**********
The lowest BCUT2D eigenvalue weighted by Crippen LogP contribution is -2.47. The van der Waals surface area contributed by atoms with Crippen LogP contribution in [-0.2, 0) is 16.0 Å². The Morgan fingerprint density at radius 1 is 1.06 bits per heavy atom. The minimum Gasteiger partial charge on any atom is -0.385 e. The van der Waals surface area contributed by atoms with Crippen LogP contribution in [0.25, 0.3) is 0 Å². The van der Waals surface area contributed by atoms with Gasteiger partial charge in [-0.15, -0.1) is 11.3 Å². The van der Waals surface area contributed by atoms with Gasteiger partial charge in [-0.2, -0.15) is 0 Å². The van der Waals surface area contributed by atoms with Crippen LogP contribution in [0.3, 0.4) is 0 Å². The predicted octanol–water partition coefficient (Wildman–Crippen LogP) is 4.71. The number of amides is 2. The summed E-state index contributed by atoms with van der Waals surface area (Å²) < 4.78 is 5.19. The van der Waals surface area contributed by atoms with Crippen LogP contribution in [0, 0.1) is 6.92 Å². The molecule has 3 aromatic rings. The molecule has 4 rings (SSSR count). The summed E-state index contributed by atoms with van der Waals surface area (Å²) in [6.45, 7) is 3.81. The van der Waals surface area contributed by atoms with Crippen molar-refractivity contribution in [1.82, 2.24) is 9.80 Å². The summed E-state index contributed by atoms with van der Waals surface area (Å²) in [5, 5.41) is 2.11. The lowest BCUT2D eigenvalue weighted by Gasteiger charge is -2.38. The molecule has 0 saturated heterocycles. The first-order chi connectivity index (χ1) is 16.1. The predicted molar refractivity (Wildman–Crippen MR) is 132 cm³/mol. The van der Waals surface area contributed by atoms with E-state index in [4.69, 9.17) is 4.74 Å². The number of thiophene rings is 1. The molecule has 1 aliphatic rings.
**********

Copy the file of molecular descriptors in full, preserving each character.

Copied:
The lowest BCUT2D eigenvalue weighted by Crippen LogP contribution is -2.47. The van der Waals surface area contributed by atoms with Crippen LogP contribution in [-0.2, 0) is 16.0 Å². The Morgan fingerprint density at radius 1 is 1.06 bits per heavy atom. The minimum Gasteiger partial charge on any atom is -0.385 e. The van der Waals surface area contributed by atoms with Crippen LogP contribution in [0.25, 0.3) is 0 Å². The van der Waals surface area contributed by atoms with Gasteiger partial charge in [-0.15, -0.1) is 11.3 Å². The van der Waals surface area contributed by atoms with Gasteiger partial charge in [-0.2, -0.15) is 0 Å². The van der Waals surface area contributed by atoms with Crippen LogP contribution in [0.3, 0.4) is 0 Å². The predicted octanol–water partition coefficient (Wildman–Crippen LogP) is 4.71. The number of amides is 2. The summed E-state index contributed by atoms with van der Waals surface area (Å²) < 4.78 is 5.19. The van der Waals surface area contributed by atoms with Crippen LogP contribution in [0, 0.1) is 6.92 Å². The molecule has 3 aromatic rings. The molecule has 4 rings (SSSR count). The summed E-state index contributed by atoms with van der Waals surface area (Å²) in [6.45, 7) is 3.81. The van der Waals surface area contributed by atoms with Crippen molar-refractivity contribution in [1.82, 2.24) is 9.80 Å². The summed E-state index contributed by atoms with van der Waals surface area (Å²) in [5, 5.41) is 2.11. The lowest BCUT2D eigenvalue weighted by Gasteiger charge is -2.38. The molecule has 0 saturated heterocycles. The first-order chi connectivity index (χ1) is 16.1. The predicted molar refractivity (Wildman–Crippen MR) is 132 cm³/mol. The van der Waals surface area contributed by atoms with E-state index in [4.69, 9.17) is 4.74 Å². The number of thiophene rings is 1. The molecule has 1 aliphatic rings.